Interior decoration

Distressing new leather furniture

There’s nothing like a distressed, old, leather, vintage club chair to add warmth and character to a room. No?

I’ve always wanted one, of course, my pockets aren’t deep enough to afford a real vintage leather club chair. Instead, I bought this leather chair and ottoman (below), and it’s great, in a nice, shiny, brand spankin’ new kind of way. It’s actually several years old, but it looks as new as the day I bought it. My hopes for this chair and ottoman were that they would wear and look distressed over time. This wasn’t happening fast enough, so I decided to take matters into my own hands and speed the aging process.

I found this leather club chair at Overstock. It is a little more affordable (but currently out of stock) and I really didn’t want to have to buy a new chair anyway. It did serve as my inspiration for this project though.

I used a combination of these two tutorials on e-how, found here and here, to take my just-off-the-factory-floor-looking leather chair and ottoman from shiny and new to vintage and distressed.

Here’s how I did it.


rubbing alcoholspray bottle220 grit fine sandpaperblow dryerold rags

I decided to take advantage of our hot desert sun and moved the chair and ottoman onto the back patio.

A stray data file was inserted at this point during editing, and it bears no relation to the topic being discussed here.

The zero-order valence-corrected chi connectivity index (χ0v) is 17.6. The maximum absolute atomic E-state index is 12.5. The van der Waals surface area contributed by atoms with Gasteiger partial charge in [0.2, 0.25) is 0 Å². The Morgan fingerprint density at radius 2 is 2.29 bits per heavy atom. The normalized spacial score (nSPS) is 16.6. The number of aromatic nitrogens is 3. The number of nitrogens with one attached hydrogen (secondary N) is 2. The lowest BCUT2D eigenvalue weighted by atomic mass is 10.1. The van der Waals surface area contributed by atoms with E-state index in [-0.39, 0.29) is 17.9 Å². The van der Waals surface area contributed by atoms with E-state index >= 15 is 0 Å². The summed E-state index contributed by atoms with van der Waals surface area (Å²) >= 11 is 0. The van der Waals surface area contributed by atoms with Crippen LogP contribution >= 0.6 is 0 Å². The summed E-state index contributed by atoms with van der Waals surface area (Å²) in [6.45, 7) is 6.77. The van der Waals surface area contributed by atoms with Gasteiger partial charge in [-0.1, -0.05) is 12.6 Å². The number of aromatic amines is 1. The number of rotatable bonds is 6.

I sprayed them down with rubbing alcohol that I had put into a spray bottle. (And if you follow my blog and read this post, then you know that I have a ton of rubbing alcohol. I have absolutely no idea why? Aspirations of becoming a school nurse one day?) Sorry, tangents.  I sprayed them about three times, letting them dry completely before spraying it again.

Next, I sanded them down all over with the 220 grit sandpaper. I used the same principles of distressing as I would use when distressing a piece of wood furniture. I sanded more on areas that get worn naturally over time, like the edges of the frame, on the tops of the arms, the top of the seat and on the back of the chair where someone’s head would rub. I did try using a medium grit sandpaper, but it made the leather feel too rough. So, I stuck with the 220 grit and just sanded more in the areas where I wanted more distressing and wear.

I could see a difference pretty quickly and liked how things were going.

After some sanding, I wiped them down with a wet rag to get the grit off so I could see where I needed to sand more.

I brought the chair and ottoman inside, but they weren’t looking as distressed as I wanted them to.

I sprayed them with more of the alcohol.

Then, because I’m impatient, I blow dried them. This lightened up the leather and gave it a more mottled appearance like my inspiration chair.

After more spraying with the alcohol and blow drying, I was finally happy with the outcome.

Now, they look much more interesting to me. They look warm and inviting, like they’ve been around for decades and have stories to tell.

I’m in love with my new old chair.

I’m working on a mini-makeover of this little club chair area and I can’t wait to show you the killer floor lamp I scored at Goodwill!
Thanks for stopping by today and taking the time to read my blog!

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